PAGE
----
Brand stories are one of the best ways to forge a connection with your audience, capture their attention and cement information into memories.
Since launching my business a few months back, I’ve been asked about the creative inspiration and story behind the little typewriter’s logo.
My brand story comes from the Japanese word Kintsugi, where they mend broken objects by aggrandising the damaged cracks with gold. They believe that when something has suffered damage and has a history, it becomes more beautiful. A story behind its scars.
As a word lover with an obsession with typewriters and quill pens, I wanted to combine my admiration for language and writing tools with the meaning behind Kintsugi. I’ve always loved the concept of creating something beautiful from something broken. They went hand-in-hand.
There are two reasons why this word, the art of precious scars, has always stood out to me.
1. Everything and everyone has flaws
If you apply this concept to humans, we’re not perfect creatures. But when you learn to love and embrace the damaged parts of yourself and each other, you become stronger, resilient and admire the little things in life more. The spaces in between. With the medical difficulties I’ve had and the challenges I’ve watched people I love endure, it’s a philosophy that’s close to my heart – and one that most people resonate with.
2. The importance of repurposing
Repurposing old, broken and damaged items, without disregarding how they got to be what they are now, is much better than buying or adding more materialistic things to the world. They hold a lot more substance too. History, even in its damaged form, can still be beautiful.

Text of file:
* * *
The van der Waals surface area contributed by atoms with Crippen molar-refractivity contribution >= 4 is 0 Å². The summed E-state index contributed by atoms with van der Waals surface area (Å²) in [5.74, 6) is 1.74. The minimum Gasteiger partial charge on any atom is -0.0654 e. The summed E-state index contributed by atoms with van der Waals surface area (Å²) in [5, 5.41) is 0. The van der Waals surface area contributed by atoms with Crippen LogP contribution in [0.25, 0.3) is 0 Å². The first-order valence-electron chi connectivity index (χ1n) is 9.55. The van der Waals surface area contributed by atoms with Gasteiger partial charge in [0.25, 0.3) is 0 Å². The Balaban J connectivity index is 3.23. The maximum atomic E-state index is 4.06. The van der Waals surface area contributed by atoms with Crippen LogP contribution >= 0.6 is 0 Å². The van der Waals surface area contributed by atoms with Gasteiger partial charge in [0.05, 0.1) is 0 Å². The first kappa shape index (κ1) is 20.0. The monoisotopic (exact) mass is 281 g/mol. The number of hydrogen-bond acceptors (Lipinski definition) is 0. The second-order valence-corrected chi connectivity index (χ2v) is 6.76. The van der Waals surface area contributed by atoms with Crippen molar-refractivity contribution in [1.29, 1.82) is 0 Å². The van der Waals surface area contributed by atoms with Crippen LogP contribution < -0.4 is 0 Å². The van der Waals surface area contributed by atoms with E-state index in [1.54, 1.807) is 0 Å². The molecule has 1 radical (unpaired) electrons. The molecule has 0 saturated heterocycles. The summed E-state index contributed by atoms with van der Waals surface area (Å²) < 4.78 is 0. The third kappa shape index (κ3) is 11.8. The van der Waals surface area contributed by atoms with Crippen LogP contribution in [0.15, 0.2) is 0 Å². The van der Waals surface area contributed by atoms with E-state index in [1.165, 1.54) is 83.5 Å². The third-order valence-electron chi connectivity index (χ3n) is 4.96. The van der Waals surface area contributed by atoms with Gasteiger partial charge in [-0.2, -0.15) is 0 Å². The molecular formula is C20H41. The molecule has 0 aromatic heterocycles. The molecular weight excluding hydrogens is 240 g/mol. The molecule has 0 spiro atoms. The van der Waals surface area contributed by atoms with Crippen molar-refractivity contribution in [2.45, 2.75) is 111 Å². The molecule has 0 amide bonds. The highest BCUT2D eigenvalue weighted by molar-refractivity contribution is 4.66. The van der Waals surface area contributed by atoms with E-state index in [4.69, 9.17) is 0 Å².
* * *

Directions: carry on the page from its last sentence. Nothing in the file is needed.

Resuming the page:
Repurposing allows you to save money, energy and reduce the amount of waste sent to landfill. It’s also a fun way to get those creative juices flowing.
Thanks to my talented husband, Rob, my vision to incorporate these values into my business and brand became a reality.
How? The story behind the little typewriter
First, we sourced an unusable typewriter. We planted a chilli plant inside it to give it purpose again. 12 months later and it’s still in the garden. Rob, with his creative skills, set up a photo shoot to capture the above image (and many other cool shots). This black and white photo was crowned winner to become the illustration for the logo.
The colour green symbolises new beginnings, growth and tranquillity. Green affects the human mind by relaxing you mentally and physically, reducing anxiety and offering a sense of self-discipline and balance. Values aligned with my business and brand I was creating. But it happened organically.
The typewriter was a similar colour, which initiated the idea. After playing around with different shades to find the right one, the pastel-style green unique to the little typewriter was born.
The Story Behind the little typewriter’s Scars
As a storyteller with scars myself, the combination of the word Kintsugi and the values behind its meaning, the art of repurposing and my brand colour ties it all together. Who I am, the ethics of the little typewriter and what I do.
Brand stories help create a connection with your audience. If you’re looking for the right words to connect with yours, start a conversation with me today.
Love the art of Kintsugi? Check out these beautiful pieces of handmade furniture by Unique Living Designs, a local Perth crafter.